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Biological control and genetics: BTI — a potent new biological weapon

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Authors

Irvin M. Hall, University of California, Riverside
Mir S. Mulla, University of California, Riverside
Charles H. Schaefer, University of California, stationed at the Fresno Mosquito Control Research Laboratory
Richard Garcia, University of California, Berkeley, CA 94720
Brian A. Federici, University of California, Riverside

Publication Information

California Agriculture 34(3):17-19.

Published March 01, 1980

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Abstract

Control of mosquitoes through exploitation of their natural enemies to suppress them has been given high priority in California for many years. More studies have been approved and more funds expended on biological controls than on any other research category. Investigations have been pursued on a broad range of bioagents—mosquito predator fish, aquatic insects, fungal and bacterial pathogens, and nematode parasites. Bacillus thuringiensis var. israelensis (BTI) is an exciting new bioagent under study and has prospects of becoming an important adjunct to biological control.Research on use of natural enemies t o suppress mosquitoes has had high priority in California for many years. New biocontrol agents offer exciting possibilities.

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Biological control and genetics: BTI — a potent new biological weapon

Irvin M. Hall, Mir S. Mulla, Charles H. Schaefer, Richard Garcia, Brian A. Federici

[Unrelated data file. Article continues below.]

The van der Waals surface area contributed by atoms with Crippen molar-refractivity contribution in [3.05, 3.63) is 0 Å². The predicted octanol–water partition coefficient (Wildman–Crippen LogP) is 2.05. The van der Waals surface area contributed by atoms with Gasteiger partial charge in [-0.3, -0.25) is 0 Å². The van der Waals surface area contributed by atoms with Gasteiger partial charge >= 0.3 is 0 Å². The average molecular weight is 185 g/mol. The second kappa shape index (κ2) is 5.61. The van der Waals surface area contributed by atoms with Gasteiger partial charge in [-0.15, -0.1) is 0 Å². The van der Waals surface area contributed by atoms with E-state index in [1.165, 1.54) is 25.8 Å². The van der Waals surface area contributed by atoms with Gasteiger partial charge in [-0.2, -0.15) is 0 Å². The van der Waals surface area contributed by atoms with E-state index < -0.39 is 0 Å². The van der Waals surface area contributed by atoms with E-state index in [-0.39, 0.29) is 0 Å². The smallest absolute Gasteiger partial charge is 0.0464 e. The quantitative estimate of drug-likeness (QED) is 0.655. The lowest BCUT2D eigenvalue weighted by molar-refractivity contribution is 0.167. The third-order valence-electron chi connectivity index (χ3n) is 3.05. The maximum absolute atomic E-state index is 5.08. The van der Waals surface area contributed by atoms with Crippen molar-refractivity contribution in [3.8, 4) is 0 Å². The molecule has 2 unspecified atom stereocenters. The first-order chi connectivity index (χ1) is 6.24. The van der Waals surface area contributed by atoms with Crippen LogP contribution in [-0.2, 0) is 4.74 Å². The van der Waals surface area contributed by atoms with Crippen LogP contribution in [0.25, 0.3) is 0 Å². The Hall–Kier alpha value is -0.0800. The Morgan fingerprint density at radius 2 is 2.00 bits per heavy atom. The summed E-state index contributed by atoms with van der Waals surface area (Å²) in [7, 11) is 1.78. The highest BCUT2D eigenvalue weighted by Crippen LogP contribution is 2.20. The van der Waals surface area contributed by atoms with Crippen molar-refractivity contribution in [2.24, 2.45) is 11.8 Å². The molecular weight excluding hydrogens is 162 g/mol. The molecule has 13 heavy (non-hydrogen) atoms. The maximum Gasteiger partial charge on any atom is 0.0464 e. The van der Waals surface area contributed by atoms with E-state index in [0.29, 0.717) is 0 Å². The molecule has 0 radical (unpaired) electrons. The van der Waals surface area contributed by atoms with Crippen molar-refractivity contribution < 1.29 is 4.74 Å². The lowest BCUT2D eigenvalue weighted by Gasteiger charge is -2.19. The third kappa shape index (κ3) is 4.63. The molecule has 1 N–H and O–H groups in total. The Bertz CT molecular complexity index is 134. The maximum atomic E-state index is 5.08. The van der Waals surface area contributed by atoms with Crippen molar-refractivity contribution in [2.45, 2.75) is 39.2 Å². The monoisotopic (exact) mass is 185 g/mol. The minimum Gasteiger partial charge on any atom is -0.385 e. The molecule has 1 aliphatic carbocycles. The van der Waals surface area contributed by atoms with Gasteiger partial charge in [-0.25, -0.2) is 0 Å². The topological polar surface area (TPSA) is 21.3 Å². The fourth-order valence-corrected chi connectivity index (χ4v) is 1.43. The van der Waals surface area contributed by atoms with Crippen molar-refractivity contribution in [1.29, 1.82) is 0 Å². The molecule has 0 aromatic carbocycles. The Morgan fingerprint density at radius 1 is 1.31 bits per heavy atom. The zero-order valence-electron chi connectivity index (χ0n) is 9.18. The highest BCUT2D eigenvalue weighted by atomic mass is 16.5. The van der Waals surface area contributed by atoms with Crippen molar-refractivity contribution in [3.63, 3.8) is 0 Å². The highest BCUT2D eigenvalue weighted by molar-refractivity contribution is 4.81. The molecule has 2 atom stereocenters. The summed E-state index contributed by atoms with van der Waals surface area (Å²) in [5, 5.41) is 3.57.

Webmaster Email: wsuckow@ucanr.edu

Biological control and genetics: BTI — a potent new biological weapon

Share using any of the popular social networks Share by sending an email Print article
Share using any of the popular social networks Share by sending an email Print article

Authors

Irvin M. Hall, University of California, Riverside
Mir S. Mulla, University of California, Riverside
Charles H. Schaefer, University of California, stationed at the Fresno Mosquito Control Research Laboratory
Richard Garcia, University of California, Berkeley, CA 94720
Brian A. Federici, University of California, Riverside

Publication Information

California Agriculture 34(3):17-19.

Published March 01, 1980

PDF  |  Citation  |  Permissions

Author Affiliations show

Abstract

Control of mosquitoes through exploitation of their natural enemies to suppress them has been given high priority in California for many years. More studies have been approved and more funds expended on biological controls than on any other research category. Investigations have been pursued on a broad range of bioagents—mosquito predator fish, aquatic insects, fungal and bacterial pathogens, and nematode parasites. Bacillus thuringiensis var. israelensis (BTI) is an exciting new bioagent under study and has prospects of becoming an important adjunct to biological control.Research on use of natural enemies t o suppress mosquitoes has had high priority in California for many years. New biocontrol agents offer exciting possibilities.

Full text

Full text is available in PDF.

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